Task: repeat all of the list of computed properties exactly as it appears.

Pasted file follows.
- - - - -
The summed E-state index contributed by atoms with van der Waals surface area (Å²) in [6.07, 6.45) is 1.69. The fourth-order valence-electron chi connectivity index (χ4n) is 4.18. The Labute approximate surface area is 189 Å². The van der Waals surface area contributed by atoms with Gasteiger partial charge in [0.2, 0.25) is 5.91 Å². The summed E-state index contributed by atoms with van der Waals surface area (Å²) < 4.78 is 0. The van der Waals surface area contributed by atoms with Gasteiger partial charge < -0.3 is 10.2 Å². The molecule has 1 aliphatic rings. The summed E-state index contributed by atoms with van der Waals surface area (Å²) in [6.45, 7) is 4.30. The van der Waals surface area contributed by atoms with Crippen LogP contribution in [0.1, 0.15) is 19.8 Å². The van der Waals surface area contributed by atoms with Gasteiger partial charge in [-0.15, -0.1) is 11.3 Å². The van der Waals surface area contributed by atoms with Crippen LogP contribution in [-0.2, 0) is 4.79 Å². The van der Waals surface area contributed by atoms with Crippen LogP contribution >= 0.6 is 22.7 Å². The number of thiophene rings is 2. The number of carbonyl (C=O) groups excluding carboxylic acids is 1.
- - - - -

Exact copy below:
The summed E-state index contributed by atoms with van der Waals surface area (Å²) in [6.07, 6.45) is 1.69. The fourth-order valence-electron chi connectivity index (χ4n) is 4.18. The Labute approximate surface area is 189 Å². The van der Waals surface area contributed by atoms with Gasteiger partial charge in [0.2, 0.25) is 5.91 Å². The summed E-state index contributed by atoms with van der Waals surface area (Å²) < 4.78 is 0. The van der Waals surface area contributed by atoms with Gasteiger partial charge < -0.3 is 10.2 Å². The molecule has 1 aliphatic rings. The summed E-state index contributed by atoms with van der Waals surface area (Å²) in [6.45, 7) is 4.30. The van der Waals surface area contributed by atoms with Crippen LogP contribution in [0.1, 0.15) is 19.8 Å². The van der Waals surface area contributed by atoms with Gasteiger partial charge in [-0.15, -0.1) is 11.3 Å². The van der Waals surface area contributed by atoms with Crippen LogP contribution in [-0.2, 0) is 4.79 Å². The van der Waals surface area contributed by atoms with Crippen LogP contribution >= 0.6 is 22.7 Å². The number of thiophene rings is 2. The number of carbonyl (C=O) groups excluding carboxylic acids is 1.